A-4 Know the roles of property accountable officers, custodial officers, and discipline specialists in the accountability system, and of others who may share management responsibilities for the Federal museum collections
Accountability for Federal property, including Federal museum collections, involves property management specialists, program managers, and discipline specialists such as archeologists and natural scientists, historians, and art historians. Many agencies partner with other institutions to acquire the needed expertise and resources. For more information, see "Federal Property, Accountability, and Management."
B. Provide Good Customer Service
B-1 Know the history and missions of the agencies responsible for Federal museum collections
Congress has determined certain classes of assets to be nationally significant regardless of agency mission. All agencies must account for such assets. Agencies have heritage assets as a result of their compliance with a suite of environmental and cultural resource protection laws and regulations. For example, heritage assets such as archeological collections are not pertinent to the mission of the Department of Defense (defending the country), but they are extremely significant to government-wide heritage preservation policies and mandates promulgated in laws, regulations, and executive orders. Here are examples of "Other Agencies Responsible for Museum Collections."
B-2 Know who cares about the management of your Federal museum collections
Federal collections are held in trust for the American public. A variety of stakeholders expect access to Federal museum property, and expect Federal stewards to manage those collections responsibly. For examples, see "Other Agencies Responsible for Museum Collections."
B-3 Know discipline-specific standards for managing Federal museum collections
In addition to government-wide standards for managing Federal property, each discipline represented in Federal museum collections may have its own requirements and specific standards. The links below provide examples of discipline-specific standards. For more information, see "Discipline-Specific Standards."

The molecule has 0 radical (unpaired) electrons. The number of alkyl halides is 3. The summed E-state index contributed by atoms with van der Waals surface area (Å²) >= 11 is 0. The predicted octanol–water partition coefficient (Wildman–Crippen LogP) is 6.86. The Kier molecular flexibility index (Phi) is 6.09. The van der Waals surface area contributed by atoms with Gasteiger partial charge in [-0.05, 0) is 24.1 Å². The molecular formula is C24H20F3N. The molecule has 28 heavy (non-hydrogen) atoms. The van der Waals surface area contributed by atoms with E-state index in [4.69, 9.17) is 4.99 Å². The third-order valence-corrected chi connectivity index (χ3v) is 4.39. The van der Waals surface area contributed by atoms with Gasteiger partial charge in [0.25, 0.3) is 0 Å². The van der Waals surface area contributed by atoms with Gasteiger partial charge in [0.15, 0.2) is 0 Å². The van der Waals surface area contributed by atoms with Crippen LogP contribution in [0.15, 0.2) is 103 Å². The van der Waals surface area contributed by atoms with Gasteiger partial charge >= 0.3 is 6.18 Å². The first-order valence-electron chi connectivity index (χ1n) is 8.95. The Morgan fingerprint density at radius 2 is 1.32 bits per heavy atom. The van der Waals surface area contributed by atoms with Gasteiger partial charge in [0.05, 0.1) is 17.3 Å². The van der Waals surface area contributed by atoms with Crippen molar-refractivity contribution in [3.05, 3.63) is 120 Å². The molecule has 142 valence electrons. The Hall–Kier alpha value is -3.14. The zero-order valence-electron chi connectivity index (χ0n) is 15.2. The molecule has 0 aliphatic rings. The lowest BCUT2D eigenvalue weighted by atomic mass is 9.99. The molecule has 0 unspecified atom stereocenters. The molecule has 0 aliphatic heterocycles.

B-4 Know the location of each object in your Federal museum collections
Collection items that cannot be found cannot be used. Effective use of museum collection items requires that items in the collections be easily located. Location data may exist in museum catalog systems or in finding aids. These data are required for effective management of the collections for accountability, security, access, and maintenance.
B-5 Know the condition of your Federal museum collections
Federal museum collections are heritage assets intended for preservation in perpetuity to maintain their heritage values - aesthetic, historic, or scientific information that is often unique and irreplaceable. While the use of stable storage supplies and environmentally controlled spaces support preventive conservation, monitoring is required to identify problems and the potential need for interventive treatments. For more information, see the "Preservation" and "Discipline-Specific Standards" sections that provide resources to help keep your collections in good condition.
B-6 Know how to access any object in your Federal museum collections [access for accountability, physical access, access to associated information, history of access and use]
B-7 Know restrictions associated with objects in your Federal museum collections
Stewardship of Federal museum collections requires that we manage these resources in compliance with applicable laws and ethical standards. This means providing public access to the extent possible within the constraints of applicable restrictions. Restrictions may originate in law, professional ethics, or agency policy. Restrictions may be in place to protect the collections and associated resources (e.g., archeological sites or cave locations), to protect the privacy of donors, or to protect intellectual property rights associated with specific items in the collections. For more information, see "Laws, Regulations, Executive Orders, and Other Federal Requirements" and "Discipline-Specific Standards."